Singapore Enthusiasts Holding the Key to Unmatched Living

“The vast variety of goods on offer, gorgeous food, lovely people – locals and expats alike – and all the fun stuff that goes on; it’s almost overwhelming – we’re so spoilt for choice. In my view, life doesn’t get any better than here!”
“I absolutely love Singapore. I’m very enthusiastic about this city.”
Ina Hammer and Marida Jacobs are truly enthusiastic about Singapore. Not just because they are both “selling the city” to recently arrived families and foreign investors as real estate agents with Citiprop.
Both married to British men and both left their home countries, Norway and Denmark, at a young age. Contrary to most so called ‘trailing spouses’ they also have their own careers.
“When I grew up in Norway, I always dreamt of living somewhere hot, among palm trees,” says Ina, even though London was the first stop on her life abroad. But in 1999 her husband was offered a position in Singapore and the first thing she saw when they landed – was palm trees.
Since then she has been in the tropics, including a stint in the Caribbean. But while there she “missed Singapore every single day”.
A recent lifestyle survey from The Urban Development Authority also showed that both Singaporeans and foreigners found Singapore to be a much loved home and with a growing sense of belonging.
The level of satisfaction is increasing, indicating that efforts to remake the place into a more vibrant city is succeeding.
Marida could not agree more: “Look at what they’ve accomplished to bring in business; the casinos, the Formula One, biomedical industry, banking, the arts etc. – it’s incredible and a very positive city for business. And the government gives lots of incentives.”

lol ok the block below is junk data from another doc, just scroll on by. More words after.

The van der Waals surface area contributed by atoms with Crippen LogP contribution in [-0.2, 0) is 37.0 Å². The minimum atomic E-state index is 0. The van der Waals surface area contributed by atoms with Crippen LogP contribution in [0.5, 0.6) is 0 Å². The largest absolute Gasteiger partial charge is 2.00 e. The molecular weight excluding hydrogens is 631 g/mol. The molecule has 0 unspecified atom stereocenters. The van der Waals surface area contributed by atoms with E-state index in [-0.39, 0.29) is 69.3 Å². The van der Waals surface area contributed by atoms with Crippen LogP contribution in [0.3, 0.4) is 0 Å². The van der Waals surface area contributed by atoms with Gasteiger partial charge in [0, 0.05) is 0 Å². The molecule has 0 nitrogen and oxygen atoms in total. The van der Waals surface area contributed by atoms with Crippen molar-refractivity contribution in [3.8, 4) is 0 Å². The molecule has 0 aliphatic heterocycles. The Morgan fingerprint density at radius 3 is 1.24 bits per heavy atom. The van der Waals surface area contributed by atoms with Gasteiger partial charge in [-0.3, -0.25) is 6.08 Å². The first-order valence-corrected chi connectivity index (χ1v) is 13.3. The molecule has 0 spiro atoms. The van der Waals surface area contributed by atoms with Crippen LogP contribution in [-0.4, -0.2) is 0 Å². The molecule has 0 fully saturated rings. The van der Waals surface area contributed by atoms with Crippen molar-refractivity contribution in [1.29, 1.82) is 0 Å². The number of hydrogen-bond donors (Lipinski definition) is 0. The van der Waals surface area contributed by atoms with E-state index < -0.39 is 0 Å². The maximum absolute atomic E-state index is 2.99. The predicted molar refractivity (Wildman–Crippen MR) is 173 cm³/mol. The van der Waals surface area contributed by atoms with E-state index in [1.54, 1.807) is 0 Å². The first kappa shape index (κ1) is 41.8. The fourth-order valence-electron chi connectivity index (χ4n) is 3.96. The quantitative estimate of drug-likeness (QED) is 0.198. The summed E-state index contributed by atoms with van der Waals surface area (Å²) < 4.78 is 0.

Ina thinks Singapore on the whole is a much more vibrant society compared to a decade ago.
“The way Singapore is constantly changing is quite something to behold! It’s a thriving, happening place. The days of it being a ‘hardship posting’ are long gone! I hear people are applying in droves to come here.”
“The nightlife here is amazing. Clarke Quay is something I’ve never seen anywhere else. Young party people must surely think they’ve died and come to heaven when they first step in there!”

Unique forward planning
The Lion City has really gained respect around the world in recent years, she says.
“The forward planning of Singapore is very unique; some of the infrastructure here is simply amazing – coupled with the fact that crime is very low in comparison to other countries.”
“To me, says Marida, Singapore – and this might sound strange – reminds me very much of Los Angeles where I lived for over 20 years. Because I love the greenery, the cleanliness, Beverly Hills has the same thing. And I love the order, everything is easy.”
“The cleanliness, ease of living, not polluted like Hong Kong, and with fantastic international schools. To be able to have your kids grow up in a society where it’s so safe is such a relief.”

Brilliant architecture
For her the recent improvements within design and architecture are especially striking, given her background as interior architecture.
During her years in L.A. she found a niche market in renovating, furnishing and selling properties. Over here in Asia she has also continued building some houses for clients.
“Especially in landed properties, I find there’s a development within Singaporean architecture that is just amazing. Really world class!”
“I’ve seen such a change in what is going on. And once they get on the bandwagon they do better than anybody else; they want to prove themselves. There is some unbelievable architecture in town.”

No language barrier
Ina started working with Citiprop after she returned from the Caribbean. “Citiprop has always catered to the expats, whether they have just moved here or been here for some time. It has built up a strong team of expat agents who understand the needs and requirements of expats. We have a good, solid reputation among the long-term foreigners here.”